45: Entering The Circle

on August 3, 2007 in 02: Love In The Time Of Magic

In Which Steff Questions Amaranth’s Morals

I’d come back to Harlowe way earlier than I’d really wanted to… I was still hoping to put off the inevitable run-in with Puddy, but as I didn’t know when or where the circle was meeting, and hadn’t arranged to meet Amaranth and Steff anywhere else, I didn’t have a lot of choice. I ended up hanging out in my room with the door open, reading my logic textbook and plotting out some potential instructions to try for Two. To my surprise, it was past the time we normally would have gone to dinner… and a bit after the sun had set… when Amaranth finally showed up to collect me. I’d started to wonder if we were going at all.

“Is… um… is that what you’re wearing?” she asked me.

“Am I supposed to be dressed differently?” I asked. I could have pointed out that she wasn’t wearing anything special, but of course, she wasn’t wearing anything. I was also remembering that the last time she’d questioned what I was wearing, I’d ended up similarly attired… she’d promised me the circle wouldn’t involve nudity, though.

“Well, I just thought you could put on some cleaner jeans,” she said.

“These are my clean jeans,” I said. Well, cleanest… but cleanest was cleaner than clean, right?

“I’m s… sorry,” she said. She seemed to have developed a small case of the hiccups. “I’m just nervous. I just… I really want them to like us.”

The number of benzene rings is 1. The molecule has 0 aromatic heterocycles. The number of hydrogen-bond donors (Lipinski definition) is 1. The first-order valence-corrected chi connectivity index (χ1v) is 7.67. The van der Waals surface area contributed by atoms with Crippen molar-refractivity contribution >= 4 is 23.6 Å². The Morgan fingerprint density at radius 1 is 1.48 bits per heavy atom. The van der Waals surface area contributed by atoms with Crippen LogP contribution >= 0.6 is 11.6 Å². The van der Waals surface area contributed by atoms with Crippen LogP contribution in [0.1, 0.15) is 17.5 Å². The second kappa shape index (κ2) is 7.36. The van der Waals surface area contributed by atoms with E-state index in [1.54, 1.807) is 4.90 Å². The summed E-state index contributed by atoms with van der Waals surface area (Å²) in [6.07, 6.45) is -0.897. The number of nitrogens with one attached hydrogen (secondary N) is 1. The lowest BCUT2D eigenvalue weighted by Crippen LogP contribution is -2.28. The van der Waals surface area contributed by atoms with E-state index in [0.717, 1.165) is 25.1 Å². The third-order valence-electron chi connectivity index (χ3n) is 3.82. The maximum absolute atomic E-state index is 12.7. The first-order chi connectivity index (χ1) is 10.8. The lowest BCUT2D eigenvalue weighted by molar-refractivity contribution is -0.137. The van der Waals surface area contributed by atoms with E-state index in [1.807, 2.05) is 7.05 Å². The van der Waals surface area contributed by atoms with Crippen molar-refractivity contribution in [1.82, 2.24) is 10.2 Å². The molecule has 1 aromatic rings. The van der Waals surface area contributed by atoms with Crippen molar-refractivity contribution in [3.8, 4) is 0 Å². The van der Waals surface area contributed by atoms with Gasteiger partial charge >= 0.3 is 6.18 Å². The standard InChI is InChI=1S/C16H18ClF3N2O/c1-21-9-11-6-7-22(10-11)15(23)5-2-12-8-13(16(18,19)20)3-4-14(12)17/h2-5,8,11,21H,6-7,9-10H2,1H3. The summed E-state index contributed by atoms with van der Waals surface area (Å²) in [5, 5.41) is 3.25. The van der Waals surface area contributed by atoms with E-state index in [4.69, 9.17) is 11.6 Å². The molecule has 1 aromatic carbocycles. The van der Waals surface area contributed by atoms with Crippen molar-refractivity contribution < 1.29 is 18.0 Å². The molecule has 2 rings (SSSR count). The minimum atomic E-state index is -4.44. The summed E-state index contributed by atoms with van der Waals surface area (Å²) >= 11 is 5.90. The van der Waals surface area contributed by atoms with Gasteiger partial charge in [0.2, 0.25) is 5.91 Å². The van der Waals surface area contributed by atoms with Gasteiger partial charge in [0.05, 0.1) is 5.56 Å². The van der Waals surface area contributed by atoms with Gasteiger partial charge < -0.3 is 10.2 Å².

“Is there something we should be nervous about?” I asked, suspiciously… though filled with an odd sense of elation at the word “us.”

“Oh, no!” Amaranth said quickly and emphatically. “No! When I say nervous, I mean I’m excited… I’ve never been… that is, I’ve never met any… well, just remember, you promised to keep an open mind.”

While she’d asked me to keep an open mind, I was pretty sure I hadn’t ever actually said that I would… but I didn’t point this out. The idea that there was going to be something happening on campus that was so outrĂ© that even a nymph… more particularly, this nymph… felt the need to urge me to keep an open mind about it did make me nervous, no matter what else she might say.

“Are we going to meet Steff at her room?” I asked. I kind of wanted to know where it was. I certainly didn’t agree with everything the half-elf had to say, but I figured it wasn’t a bad idea to talk to her more about some of the things I was experiencing.

“Um… no,” Amaranth said. I sensed an evasion in her voice, but I didn’t know what exactly it was. “We’re just going to meet downstairs and head over together.”